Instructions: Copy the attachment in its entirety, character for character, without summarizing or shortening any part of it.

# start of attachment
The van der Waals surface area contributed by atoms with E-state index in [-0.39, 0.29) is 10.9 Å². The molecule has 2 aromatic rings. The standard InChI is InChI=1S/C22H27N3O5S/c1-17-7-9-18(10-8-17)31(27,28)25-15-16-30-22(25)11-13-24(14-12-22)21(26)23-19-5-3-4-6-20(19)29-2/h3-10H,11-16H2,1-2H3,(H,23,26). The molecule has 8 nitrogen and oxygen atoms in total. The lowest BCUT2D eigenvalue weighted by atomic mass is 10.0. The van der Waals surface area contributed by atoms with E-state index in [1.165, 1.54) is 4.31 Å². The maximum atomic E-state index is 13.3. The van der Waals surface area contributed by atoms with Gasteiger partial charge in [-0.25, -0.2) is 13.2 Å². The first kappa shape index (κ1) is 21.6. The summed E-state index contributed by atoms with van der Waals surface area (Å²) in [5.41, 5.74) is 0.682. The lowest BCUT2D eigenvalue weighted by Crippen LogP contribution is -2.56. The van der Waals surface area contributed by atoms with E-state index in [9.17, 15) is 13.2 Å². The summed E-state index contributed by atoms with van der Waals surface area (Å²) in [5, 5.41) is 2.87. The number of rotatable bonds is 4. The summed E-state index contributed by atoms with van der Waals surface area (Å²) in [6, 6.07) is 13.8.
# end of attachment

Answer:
The van der Waals surface area contributed by atoms with E-state index in [-0.39, 0.29) is 10.9 Å². The molecule has 2 aromatic rings. The standard InChI is InChI=1S/C22H27N3O5S/c1-17-7-9-18(10-8-17)31(27,28)25-15-16-30-22(25)11-13-24(14-12-22)21(26)23-19-5-3-4-6-20(19)29-2/h3-10H,11-16H2,1-2H3,(H,23,26). The molecule has 8 nitrogen and oxygen atoms in total. The lowest BCUT2D eigenvalue weighted by atomic mass is 10.0. The van der Waals surface area contributed by atoms with E-state index in [1.165, 1.54) is 4.31 Å². The maximum atomic E-state index is 13.3. The van der Waals surface area contributed by atoms with Gasteiger partial charge in [-0.25, -0.2) is 13.2 Å². The first kappa shape index (κ1) is 21.6. The summed E-state index contributed by atoms with van der Waals surface area (Å²) in [5.41, 5.74) is 0.682. The lowest BCUT2D eigenvalue weighted by Crippen LogP contribution is -2.56. The van der Waals surface area contributed by atoms with E-state index in [9.17, 15) is 13.2 Å². The summed E-state index contributed by atoms with van der Waals surface area (Å²) in [5, 5.41) is 2.87. The number of rotatable bonds is 4. The summed E-state index contributed by atoms with van der Waals surface area (Å²) in [6, 6.07) is 13.8.